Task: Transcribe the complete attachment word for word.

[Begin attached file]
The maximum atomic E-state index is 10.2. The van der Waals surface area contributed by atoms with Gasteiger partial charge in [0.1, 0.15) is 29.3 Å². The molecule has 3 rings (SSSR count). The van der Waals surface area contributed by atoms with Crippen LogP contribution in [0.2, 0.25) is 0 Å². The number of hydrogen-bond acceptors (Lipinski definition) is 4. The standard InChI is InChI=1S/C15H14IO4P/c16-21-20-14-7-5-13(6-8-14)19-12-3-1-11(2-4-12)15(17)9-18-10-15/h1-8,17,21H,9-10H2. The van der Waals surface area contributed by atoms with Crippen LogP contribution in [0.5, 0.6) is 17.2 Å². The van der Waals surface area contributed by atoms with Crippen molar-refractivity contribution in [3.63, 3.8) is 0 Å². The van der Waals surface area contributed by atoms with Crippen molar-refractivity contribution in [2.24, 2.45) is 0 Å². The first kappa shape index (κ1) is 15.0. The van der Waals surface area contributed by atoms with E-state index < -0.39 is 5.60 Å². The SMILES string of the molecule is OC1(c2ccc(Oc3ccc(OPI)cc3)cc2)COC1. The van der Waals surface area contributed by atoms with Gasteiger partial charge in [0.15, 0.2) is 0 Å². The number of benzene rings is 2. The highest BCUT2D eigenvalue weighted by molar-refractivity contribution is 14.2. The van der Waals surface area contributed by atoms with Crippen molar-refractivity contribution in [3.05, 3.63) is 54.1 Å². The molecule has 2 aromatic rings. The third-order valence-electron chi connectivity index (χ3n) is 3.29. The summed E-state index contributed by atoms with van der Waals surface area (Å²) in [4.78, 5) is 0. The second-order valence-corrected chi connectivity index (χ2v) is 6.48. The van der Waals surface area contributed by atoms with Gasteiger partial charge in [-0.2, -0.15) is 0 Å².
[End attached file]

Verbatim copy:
The maximum atomic E-state index is 10.2. The van der Waals surface area contributed by atoms with Gasteiger partial charge in [0.1, 0.15) is 29.3 Å². The molecule has 3 rings (SSSR count). The van der Waals surface area contributed by atoms with Crippen LogP contribution in [0.2, 0.25) is 0 Å². The number of hydrogen-bond acceptors (Lipinski definition) is 4. The standard InChI is InChI=1S/C15H14IO4P/c16-21-20-14-7-5-13(6-8-14)19-12-3-1-11(2-4-12)15(17)9-18-10-15/h1-8,17,21H,9-10H2. The van der Waals surface area contributed by atoms with Crippen LogP contribution in [0.5, 0.6) is 17.2 Å². The van der Waals surface area contributed by atoms with Crippen molar-refractivity contribution in [3.63, 3.8) is 0 Å². The van der Waals surface area contributed by atoms with Crippen molar-refractivity contribution in [2.24, 2.45) is 0 Å². The first kappa shape index (κ1) is 15.0. The van der Waals surface area contributed by atoms with E-state index < -0.39 is 5.60 Å². The SMILES string of the molecule is OC1(c2ccc(Oc3ccc(OPI)cc3)cc2)COC1. The van der Waals surface area contributed by atoms with Gasteiger partial charge in [0.15, 0.2) is 0 Å². The number of benzene rings is 2. The highest BCUT2D eigenvalue weighted by molar-refractivity contribution is 14.2. The van der Waals surface area contributed by atoms with Crippen molar-refractivity contribution in [3.05, 3.63) is 54.1 Å². The molecule has 2 aromatic rings. The third-order valence-electron chi connectivity index (χ3n) is 3.29. The summed E-state index contributed by atoms with van der Waals surface area (Å²) in [4.78, 5) is 0. The second-order valence-corrected chi connectivity index (χ2v) is 6.48. The van der Waals surface area contributed by atoms with Gasteiger partial charge in [-0.2, -0.15) is 0 Å².